Now, we’re not given a label about this heresy. It’s not important that you identify heresy at a given piece of time. What’s important is that you understand that those heresies which come against the truth always start with an assault on the nature of Christ. They’re always anti-Christ. That’s true of everything outside the Christian faith and some who would like to be included inside the Christian faith, cults. They were making all kinds of claims, these antichrists.

What kind of claims were they making? Well, look at chapter 1 for a moment. Look how these verses go starting in verse 6, “If we say,” verse 8, “If we say,” verse 10, “If we say.” Well, that’s reflective of what these false teachers were saying. What were they saying? Well, they were saying in verse 6, “We have fellowship with Him, and yet we walk in the darkness.” What does that mean? Oh, we’re true believers in the true God, but they walk in darkness; that is, they are dark to the truth both intellectually and morally.

“If we say that we belong to the true God, but it is clear that we’re in the dark about the truth concerning Christ and we walk in sin, we lie.” Who is a liar and an antichrist? Who is a deceiver? Somebody who says you can be a true Christian and still live in the darkness, you can still be in the dark about what is true and the dark about what is right. They said in verse 8, “We have no sin.” We have no sin, that’s another one of their statements. Well, that’s not true. They’re in a state of self-deception and the truth isn’t in them.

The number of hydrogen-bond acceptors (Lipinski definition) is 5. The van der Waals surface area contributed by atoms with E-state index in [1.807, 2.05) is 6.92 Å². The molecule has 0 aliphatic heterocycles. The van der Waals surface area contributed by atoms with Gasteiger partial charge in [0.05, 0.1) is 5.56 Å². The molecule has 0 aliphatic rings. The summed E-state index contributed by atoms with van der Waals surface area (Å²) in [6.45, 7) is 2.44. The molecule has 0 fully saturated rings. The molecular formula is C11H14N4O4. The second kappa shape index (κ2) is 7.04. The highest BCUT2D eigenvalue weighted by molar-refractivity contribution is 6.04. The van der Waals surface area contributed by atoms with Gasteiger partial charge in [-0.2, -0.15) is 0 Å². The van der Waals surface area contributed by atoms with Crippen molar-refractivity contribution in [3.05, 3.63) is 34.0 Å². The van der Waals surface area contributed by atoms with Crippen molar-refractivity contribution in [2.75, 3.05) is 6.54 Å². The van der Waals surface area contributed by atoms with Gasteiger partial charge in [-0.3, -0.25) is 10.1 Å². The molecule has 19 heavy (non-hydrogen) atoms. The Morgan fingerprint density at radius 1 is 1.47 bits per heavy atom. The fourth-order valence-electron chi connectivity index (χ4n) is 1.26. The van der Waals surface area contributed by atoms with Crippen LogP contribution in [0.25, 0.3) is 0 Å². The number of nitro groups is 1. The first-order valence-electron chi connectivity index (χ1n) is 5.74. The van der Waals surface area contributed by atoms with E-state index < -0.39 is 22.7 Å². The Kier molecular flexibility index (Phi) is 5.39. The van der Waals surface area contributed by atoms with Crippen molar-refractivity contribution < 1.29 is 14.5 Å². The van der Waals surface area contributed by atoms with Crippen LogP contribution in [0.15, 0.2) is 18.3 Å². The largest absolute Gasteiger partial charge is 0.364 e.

Now, as you read those, you begin to piece together what their theology was. They were denying the person of Christ. They were denying that you had to believe the truth and that you had to live a righteous life. They actually went so far as to deny that they had any sin by redefining things, and I’ll tell you how they did that. In fact, in verse 10, “If we say that we have not sinned, we make Him a liar.” So they were lying about their sinful condition. They were lying about their fellowship with God. They were in the dark and they were living sinful lives, but they wouldn’t admit it.